Women in Venezuela

Lilian Tintori, front fourth from right, wife of jailed opposition leader Leopoldo Lopez, leads a sit-in blocking the Franciso Fajardo highway after a women march against repression was blocked from reaching the Interior Ministry in Caracas, Venezuela, Saturday, May 6, 2017. (Fernando Llano / AP). Source: www.chicagotribune.com/news/nationworld/ct-venezuela-women-march-20170506-story.html

The people of Venezuela continue to march in protest of their country’s president, Nicholas Maduro. Falling oil prices have caused the Venezuelan economy to decline, leading to high inflation rates and unemployment. The country currently suffers from severe shortages of food, medicine, and goods and continue to debilitate the people of Venezuela. As a result of these dynamics, opposition to Maduro’s leadership have emerged. This opposition has grown more supporters over recent weeks as Maduro’s regime continues to use the court system to serve their agenda. Maduro has used The Supreme Court to strike down almost every law adopted in 2016 by the opposition party of the country’s National Assembly. Maduro has also used the court to impose a political ban on opposition leader, Henrique Capriles.  As a result, the people have taken to the streets, calling for an emergency presidential election to remove Maduro from office.


Maduro’s regime continues to use excessive military force to detain protesters and political opponents. The BBC reports that over 36 people have died and hundreds have been injured in protests over the last few weeks. As a result of this violence, the women of Venezuela organized a Women’s march on May 6th to call attention to the impending humanitarian crisis. This march of solidarity was led by opposition MP’s and has been called the “Women’s March against Oppression.” As thousands of women gathered across Venezuela to show their opposition to Maduro, they banged pots and pans to draw attention to their demands of holding fair elections. These marches show that women are not willing to stand on the sidelines any longer, and are willing to take the risks to ensure the security of democracy.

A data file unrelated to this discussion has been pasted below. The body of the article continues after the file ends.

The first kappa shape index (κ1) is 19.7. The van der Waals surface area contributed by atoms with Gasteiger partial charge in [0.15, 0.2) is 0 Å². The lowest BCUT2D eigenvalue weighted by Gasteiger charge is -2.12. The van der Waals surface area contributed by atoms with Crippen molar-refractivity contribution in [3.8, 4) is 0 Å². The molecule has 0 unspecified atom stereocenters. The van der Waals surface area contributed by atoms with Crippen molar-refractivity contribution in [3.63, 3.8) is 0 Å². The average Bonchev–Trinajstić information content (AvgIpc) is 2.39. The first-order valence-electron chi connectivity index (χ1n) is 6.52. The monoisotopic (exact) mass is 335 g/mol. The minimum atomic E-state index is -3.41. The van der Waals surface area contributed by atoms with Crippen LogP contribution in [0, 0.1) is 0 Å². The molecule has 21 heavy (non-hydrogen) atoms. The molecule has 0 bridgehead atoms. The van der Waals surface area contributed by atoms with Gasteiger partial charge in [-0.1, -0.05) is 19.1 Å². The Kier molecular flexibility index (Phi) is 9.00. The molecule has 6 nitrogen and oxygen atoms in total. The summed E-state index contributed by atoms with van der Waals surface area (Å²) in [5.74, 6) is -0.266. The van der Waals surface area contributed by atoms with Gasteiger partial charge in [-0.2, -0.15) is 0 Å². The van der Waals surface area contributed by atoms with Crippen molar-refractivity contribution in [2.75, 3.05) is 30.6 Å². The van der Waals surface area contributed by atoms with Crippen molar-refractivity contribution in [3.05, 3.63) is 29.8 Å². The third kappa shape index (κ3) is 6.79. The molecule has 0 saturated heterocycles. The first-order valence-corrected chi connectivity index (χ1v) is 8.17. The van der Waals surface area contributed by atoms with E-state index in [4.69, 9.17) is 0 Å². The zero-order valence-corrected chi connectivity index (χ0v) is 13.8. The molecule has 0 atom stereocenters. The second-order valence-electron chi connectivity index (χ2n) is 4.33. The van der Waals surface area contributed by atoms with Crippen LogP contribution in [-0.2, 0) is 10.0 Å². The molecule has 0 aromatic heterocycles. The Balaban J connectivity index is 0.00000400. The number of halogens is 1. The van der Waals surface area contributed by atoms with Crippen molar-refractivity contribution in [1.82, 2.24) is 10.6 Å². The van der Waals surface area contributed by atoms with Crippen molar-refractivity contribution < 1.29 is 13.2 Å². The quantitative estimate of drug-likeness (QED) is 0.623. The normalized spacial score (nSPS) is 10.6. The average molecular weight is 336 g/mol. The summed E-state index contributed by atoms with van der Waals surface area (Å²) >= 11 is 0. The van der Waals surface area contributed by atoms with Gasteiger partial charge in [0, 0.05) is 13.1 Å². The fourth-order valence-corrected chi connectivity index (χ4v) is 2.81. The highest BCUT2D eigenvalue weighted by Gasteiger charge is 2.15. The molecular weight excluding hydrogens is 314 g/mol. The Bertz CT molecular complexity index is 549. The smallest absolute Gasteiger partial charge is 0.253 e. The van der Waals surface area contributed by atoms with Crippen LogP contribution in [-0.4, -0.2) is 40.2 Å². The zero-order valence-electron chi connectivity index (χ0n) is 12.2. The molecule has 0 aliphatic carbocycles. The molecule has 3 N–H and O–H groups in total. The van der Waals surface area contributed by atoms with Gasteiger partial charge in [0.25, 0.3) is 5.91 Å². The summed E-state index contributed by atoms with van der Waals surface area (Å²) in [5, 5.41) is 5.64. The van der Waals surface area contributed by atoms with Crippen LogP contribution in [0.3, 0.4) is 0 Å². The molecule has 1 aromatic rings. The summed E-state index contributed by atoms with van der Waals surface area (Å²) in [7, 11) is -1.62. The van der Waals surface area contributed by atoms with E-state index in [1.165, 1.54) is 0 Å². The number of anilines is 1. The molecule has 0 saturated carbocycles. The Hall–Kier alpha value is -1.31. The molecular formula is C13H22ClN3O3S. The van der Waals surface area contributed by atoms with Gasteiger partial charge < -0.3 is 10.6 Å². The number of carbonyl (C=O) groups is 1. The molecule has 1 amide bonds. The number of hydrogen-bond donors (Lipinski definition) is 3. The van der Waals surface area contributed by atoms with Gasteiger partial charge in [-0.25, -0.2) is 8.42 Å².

Studying Politics as a Digital Arts Major

By Alyssa Koval

As a student I have always found the topic of politics very interesting, but within the last year and a half with the onslaught of political propaganda brought on by this past election, the most chaotic election to date some U.S politicians have argued, I have been thinking a lot about how both politics and the arts may seem different but have always gone hand in hand. Being a Digital Arts major thrown into the Poli-Sci lions den, so to speak, has been jarring and taken me out of my comfort zone-I’ll admit that- but I think it’s a great experience to be able to listen to my colleagues and their opinions of what’s going on in the political world today, and what we can do as a collective to make the world a more Just, peaceful place to be. I appreciate the ability to have a discussion, and value the voice of people that may or may not have the same opinion as you-as this is the core of how we as a society can make progress in the political world; Republican, Democrat, Libertarian, etc. We all have the freedom to voice our opinions but progress can only be made if leaders truly listen to the words of their counterparts and respect that they also want to make a positive change in the world, and in our country. I see this value being taught in even the politics classes on campus, which is why I thought it was so important to mention here; being that today’s students and young adults will be the leaders of tomorrow. I greatly respect and appreciate the opportunity to dip my toe into the pool of collegiate political discussion as an art major because not only does it give me a unique perspective into the world of politics, but it also makes me think about my own field and how the most famous art in history reflects so much of what politics were present at that point in time. I have a couple of  my personal favorite examples of this: